January 26, 2006

More squeezebox hacking

Pic of my mp3 playerPic of my mp3 player

NPR

Y’know, what I really want is simple - to be able to tune in to NPR from my squeezebox now and then, and catch some programs that I like. You’d expect that to be easy, right?

Nope. I’ve just installed mplayer on Debian so that AlienBBC can work so that PublicRadioFanBrowser can work.

Note that this requires several very odd steps, like downloading Windows link libraries, because many of the mplayer-supported formats are proprietary. Interesting world we live in.

Whew. AlienBBC, at least, works - I can tune into those stations, and mplayer transcodes them on the fly from Real into MP3. That’s pretty cool.

PublicRadioFan, which apparently hooks into the website of the same name, is still borked.

All this because the most popular programs (Marketplace, All Things Considered, Car Talk) are locked behind paywalls. If you wanna good laugh, look up the price of Marketplace on iTunes music store some time. As if!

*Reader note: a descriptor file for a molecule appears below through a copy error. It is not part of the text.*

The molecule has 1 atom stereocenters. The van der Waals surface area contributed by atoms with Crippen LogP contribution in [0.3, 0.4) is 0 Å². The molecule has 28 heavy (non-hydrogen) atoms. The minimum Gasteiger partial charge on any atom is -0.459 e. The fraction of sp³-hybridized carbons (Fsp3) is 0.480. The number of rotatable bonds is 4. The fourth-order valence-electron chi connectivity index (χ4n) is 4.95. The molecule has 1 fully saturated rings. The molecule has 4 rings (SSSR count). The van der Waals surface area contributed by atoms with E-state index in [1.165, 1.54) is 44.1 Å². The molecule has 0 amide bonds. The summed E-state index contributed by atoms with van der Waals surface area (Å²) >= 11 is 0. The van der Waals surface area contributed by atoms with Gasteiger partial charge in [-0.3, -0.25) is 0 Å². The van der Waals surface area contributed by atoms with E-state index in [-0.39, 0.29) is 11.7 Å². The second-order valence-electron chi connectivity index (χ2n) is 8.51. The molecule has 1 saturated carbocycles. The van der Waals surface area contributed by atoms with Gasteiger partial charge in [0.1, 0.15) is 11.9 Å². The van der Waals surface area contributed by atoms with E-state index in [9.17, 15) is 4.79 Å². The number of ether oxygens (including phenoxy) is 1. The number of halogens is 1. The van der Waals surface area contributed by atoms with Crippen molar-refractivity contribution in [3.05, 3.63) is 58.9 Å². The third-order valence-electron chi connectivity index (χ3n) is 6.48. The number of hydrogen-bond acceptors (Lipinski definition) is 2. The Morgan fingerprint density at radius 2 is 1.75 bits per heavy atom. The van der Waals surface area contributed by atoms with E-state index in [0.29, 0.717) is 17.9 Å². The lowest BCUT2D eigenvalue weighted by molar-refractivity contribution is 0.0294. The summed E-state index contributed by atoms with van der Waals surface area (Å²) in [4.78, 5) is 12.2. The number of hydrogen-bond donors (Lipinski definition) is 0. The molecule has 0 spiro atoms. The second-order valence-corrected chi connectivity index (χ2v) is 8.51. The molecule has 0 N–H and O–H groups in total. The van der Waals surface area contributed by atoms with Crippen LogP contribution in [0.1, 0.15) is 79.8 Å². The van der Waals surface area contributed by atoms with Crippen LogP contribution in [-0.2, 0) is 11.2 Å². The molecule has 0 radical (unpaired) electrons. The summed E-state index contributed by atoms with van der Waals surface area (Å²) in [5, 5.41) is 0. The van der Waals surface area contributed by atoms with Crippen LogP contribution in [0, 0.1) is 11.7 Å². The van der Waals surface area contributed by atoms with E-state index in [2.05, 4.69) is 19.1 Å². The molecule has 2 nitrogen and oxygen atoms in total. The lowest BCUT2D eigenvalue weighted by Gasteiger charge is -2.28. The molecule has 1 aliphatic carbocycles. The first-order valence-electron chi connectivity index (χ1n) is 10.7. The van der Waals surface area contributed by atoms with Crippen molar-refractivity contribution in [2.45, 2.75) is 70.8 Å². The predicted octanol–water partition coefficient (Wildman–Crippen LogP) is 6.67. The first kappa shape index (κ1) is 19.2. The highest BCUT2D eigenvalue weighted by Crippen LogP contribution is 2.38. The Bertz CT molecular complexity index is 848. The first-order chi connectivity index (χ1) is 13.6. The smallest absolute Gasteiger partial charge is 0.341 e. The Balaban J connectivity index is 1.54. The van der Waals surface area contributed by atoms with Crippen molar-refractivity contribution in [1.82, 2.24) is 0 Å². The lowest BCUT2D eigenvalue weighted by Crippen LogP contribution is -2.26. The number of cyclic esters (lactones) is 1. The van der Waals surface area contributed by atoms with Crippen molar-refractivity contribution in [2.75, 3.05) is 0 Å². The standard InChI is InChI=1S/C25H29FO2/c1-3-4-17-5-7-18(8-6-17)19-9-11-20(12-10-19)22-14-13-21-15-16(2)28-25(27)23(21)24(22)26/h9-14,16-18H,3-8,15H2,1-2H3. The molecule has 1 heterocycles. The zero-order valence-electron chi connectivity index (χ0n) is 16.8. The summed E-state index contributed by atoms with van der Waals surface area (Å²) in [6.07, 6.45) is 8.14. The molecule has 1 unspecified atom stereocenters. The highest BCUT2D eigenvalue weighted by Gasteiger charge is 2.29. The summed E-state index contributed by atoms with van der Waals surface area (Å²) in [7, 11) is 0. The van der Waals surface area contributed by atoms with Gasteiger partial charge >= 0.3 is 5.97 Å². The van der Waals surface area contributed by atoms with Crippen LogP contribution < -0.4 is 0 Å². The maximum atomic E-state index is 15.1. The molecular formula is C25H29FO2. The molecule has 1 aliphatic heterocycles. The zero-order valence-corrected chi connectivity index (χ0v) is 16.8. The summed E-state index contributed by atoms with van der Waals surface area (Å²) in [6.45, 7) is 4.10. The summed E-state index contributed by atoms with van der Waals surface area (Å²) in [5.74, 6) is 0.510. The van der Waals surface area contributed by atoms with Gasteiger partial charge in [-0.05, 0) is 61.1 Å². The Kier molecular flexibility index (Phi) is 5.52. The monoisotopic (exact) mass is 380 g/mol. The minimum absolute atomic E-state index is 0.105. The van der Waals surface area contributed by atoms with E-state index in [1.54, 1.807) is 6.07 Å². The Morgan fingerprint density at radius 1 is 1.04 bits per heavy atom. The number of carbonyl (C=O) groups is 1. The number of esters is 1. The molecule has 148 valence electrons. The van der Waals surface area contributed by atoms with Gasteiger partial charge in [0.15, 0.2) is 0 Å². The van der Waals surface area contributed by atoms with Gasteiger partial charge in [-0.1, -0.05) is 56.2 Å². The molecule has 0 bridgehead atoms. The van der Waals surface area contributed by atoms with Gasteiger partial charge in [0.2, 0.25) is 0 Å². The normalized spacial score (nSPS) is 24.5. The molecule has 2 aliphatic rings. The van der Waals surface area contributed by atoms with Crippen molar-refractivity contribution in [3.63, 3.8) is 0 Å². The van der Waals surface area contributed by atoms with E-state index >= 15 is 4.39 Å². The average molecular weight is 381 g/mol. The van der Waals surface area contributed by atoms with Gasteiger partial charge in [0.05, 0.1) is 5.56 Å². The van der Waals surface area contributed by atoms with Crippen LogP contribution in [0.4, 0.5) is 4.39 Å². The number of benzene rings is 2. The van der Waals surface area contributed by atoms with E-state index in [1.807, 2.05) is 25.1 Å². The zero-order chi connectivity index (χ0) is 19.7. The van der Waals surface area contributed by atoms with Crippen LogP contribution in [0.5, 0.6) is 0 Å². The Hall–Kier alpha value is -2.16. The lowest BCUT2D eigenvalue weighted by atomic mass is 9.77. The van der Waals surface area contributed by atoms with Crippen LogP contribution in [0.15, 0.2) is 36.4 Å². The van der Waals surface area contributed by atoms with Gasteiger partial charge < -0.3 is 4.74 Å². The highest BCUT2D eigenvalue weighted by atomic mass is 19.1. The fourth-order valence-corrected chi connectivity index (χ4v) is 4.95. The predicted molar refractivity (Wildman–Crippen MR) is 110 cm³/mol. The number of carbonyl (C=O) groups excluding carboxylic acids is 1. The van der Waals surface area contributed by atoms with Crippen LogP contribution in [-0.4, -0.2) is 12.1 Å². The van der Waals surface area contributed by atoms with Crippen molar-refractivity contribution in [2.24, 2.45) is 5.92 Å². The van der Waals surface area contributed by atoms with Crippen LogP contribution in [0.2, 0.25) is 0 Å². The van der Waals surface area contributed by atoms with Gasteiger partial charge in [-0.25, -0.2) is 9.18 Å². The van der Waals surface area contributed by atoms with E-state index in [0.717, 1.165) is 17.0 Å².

Server, performance, Mac v Linux

I had no end of problems running Squeezebox on the Mini. Every time the server rescanned the library, or itunes updated its podcasts and triggered a rescan, the squeezbox would either drop connection, glitch the audio, or both. I spent a lot of time debugging this one, and here’s what I came up with.

We have (alas) version 1 of the squeezebox hardware. It seems they put too small of an audio buffer in it, so that any short server glitch causes it to lose its little brain. The v3 hardware has increased this from 2MB to a mind-boggling 64MB, which probably fixes the problem.

For me, moving the server from the mini to my main server, a Dell 3GHz P4 running Debian, has totally fixed the problem. Even rescanning the library, compiling code, etc, have no audible effect.Much better. (This with a library of about 11,000 tracks, circa 80GB).


Debian Music


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